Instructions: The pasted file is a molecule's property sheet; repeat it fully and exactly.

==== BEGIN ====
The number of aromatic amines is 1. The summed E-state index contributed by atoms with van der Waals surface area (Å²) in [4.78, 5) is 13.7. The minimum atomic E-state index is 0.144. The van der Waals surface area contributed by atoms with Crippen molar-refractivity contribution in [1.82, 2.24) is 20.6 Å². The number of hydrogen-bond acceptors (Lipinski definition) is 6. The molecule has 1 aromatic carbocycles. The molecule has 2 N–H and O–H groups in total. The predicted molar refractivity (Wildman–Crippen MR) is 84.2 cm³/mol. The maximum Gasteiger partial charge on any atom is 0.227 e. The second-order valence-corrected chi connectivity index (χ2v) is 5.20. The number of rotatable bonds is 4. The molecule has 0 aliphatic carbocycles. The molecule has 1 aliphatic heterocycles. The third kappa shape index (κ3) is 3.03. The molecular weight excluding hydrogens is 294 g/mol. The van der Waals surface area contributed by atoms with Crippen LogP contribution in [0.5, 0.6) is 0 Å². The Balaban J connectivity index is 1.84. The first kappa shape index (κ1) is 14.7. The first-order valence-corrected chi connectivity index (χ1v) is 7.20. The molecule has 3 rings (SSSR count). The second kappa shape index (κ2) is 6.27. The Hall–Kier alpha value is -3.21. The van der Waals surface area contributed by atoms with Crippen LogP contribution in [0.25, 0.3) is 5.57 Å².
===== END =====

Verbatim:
The number of aromatic amines is 1. The summed E-state index contributed by atoms with van der Waals surface area (Å²) in [4.78, 5) is 13.7. The minimum atomic E-state index is 0.144. The van der Waals surface area contributed by atoms with Crippen molar-refractivity contribution in [1.82, 2.24) is 20.6 Å². The number of hydrogen-bond acceptors (Lipinski definition) is 6. The molecule has 1 aromatic carbocycles. The molecule has 2 N–H and O–H groups in total. The predicted molar refractivity (Wildman–Crippen MR) is 84.2 cm³/mol. The maximum Gasteiger partial charge on any atom is 0.227 e. The second-order valence-corrected chi connectivity index (χ2v) is 5.20. The number of rotatable bonds is 4. The molecule has 0 aliphatic carbocycles. The molecule has 1 aliphatic heterocycles. The third kappa shape index (κ3) is 3.03. The molecular weight excluding hydrogens is 294 g/mol. The van der Waals surface area contributed by atoms with Crippen LogP contribution in [0.5, 0.6) is 0 Å². The Balaban J connectivity index is 1.84. The first kappa shape index (κ1) is 14.7. The first-order valence-corrected chi connectivity index (χ1v) is 7.20. The molecule has 3 rings (SSSR count). The second kappa shape index (κ2) is 6.27. The Hall–Kier alpha value is -3.21. The van der Waals surface area contributed by atoms with Crippen LogP contribution in [0.25, 0.3) is 5.57 Å².